Life Estate Deeds - Avoid Probate

Although the probate process in Maryland is not as complicated as it is in other states, some people still want to implement estate planning techniques which avoid probate administration for certain assets upon their death. 

One such technique is the creation of a life estate deed. A life estate deed, with full powers, is a deed executed by the property owner whereby he or she transfers a life estate interest in the property themselves, and provides that upon his or her death, title to the property vests in another individual or individuals (referred to as the ìremaindermanî).  Since a person or persons have been designated to receive title to the property upon the death of the owner there is no need for the property to be administered through probate, provided however, that the remainderman and if applicable their heirs, are alive at the time of the property ownerís death, so that there are living individuals who can take title to the property. 

Considerations relative to the preparation of a life estate deed with full powers are that an Attorney should be retained to prepare the Deed, and a fee (currently $60.00) is required to be paid to the County where the property is located to record the Deed in the Land Records. There are other issues which should be considered as well prior to executing a life estate deed. First, it is important that if several remainderman are named, that they will cooperate and participate with one another to pay any mortgage on the property, as well as taxes and expenses for repairs and maintenance upon the death of the property owner. For example, if no agreement can be reached between the property owners relative to the payment of the mortgage on the property and no payment is made, the property could be foreclosed upon.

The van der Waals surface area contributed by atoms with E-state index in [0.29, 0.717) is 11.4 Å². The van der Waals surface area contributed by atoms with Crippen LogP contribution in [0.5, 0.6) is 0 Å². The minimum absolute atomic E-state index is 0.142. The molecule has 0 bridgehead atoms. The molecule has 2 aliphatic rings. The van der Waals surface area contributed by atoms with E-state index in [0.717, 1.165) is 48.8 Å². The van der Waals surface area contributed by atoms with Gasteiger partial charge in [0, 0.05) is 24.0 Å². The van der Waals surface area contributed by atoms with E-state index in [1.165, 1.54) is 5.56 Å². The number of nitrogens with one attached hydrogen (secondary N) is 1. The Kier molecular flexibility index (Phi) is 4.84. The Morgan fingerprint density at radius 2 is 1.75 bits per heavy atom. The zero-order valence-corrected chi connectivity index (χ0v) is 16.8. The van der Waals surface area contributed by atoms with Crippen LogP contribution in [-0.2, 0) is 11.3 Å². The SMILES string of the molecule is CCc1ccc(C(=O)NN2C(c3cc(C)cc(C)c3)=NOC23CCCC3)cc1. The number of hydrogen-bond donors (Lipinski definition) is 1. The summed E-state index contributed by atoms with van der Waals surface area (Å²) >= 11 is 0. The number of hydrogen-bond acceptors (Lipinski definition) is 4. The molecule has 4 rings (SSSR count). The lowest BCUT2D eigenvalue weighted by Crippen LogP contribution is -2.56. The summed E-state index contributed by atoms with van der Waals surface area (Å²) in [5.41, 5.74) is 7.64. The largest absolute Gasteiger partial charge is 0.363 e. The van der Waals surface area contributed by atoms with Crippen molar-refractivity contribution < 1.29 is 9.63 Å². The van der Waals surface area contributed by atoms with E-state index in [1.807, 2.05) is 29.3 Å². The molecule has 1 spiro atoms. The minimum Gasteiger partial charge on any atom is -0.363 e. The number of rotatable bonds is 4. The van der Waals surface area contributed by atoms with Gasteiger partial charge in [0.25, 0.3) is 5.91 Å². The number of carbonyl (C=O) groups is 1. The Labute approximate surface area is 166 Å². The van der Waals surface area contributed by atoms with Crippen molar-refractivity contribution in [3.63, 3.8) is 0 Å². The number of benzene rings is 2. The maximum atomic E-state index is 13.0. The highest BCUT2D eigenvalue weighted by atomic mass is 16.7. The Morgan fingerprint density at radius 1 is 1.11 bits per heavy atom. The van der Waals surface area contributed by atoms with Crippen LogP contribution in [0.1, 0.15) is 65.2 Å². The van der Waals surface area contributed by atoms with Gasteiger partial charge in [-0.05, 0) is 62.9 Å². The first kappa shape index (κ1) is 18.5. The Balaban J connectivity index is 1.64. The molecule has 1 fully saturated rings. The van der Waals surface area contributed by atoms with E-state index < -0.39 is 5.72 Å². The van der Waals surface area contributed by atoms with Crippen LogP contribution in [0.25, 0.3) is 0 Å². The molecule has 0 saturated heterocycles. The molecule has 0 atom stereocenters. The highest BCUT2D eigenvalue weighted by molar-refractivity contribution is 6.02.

Another consideration is what type of ownership should be conveyed to the remainderman. That is, should they be designated to hold the property as joint tenants, with the right of survivorship, which means that upon the death of one joint tenant the other joint tenant gets full title to the property. Or, a less desirable option, is for the remainderman to be designated as tenants in common, which means that if one of the remainderman predeceases the property owner that deceased remaindermanís interest would pass to their heirs, which could include minor children, or a sister-in-law who is difficult to get along with, and such titling also makes it difficult to obtain title insurance on real property.  

This article has addressed the creation of a life estate deed with full powers, whereby the property owner is designated as the life tenant. If the property owner is contemplating naming another individual as the life tenant, the property owner can not revoke the conveyance without the consent of the life tenant named, which complicates matters. 

It is evident that if you are contemplating the creation of a life estate deed, you should consult with an attorney to assist you in addressing the issues inherent in such a transfer. 

Prepared by Valerie A. Rocco, August, 2017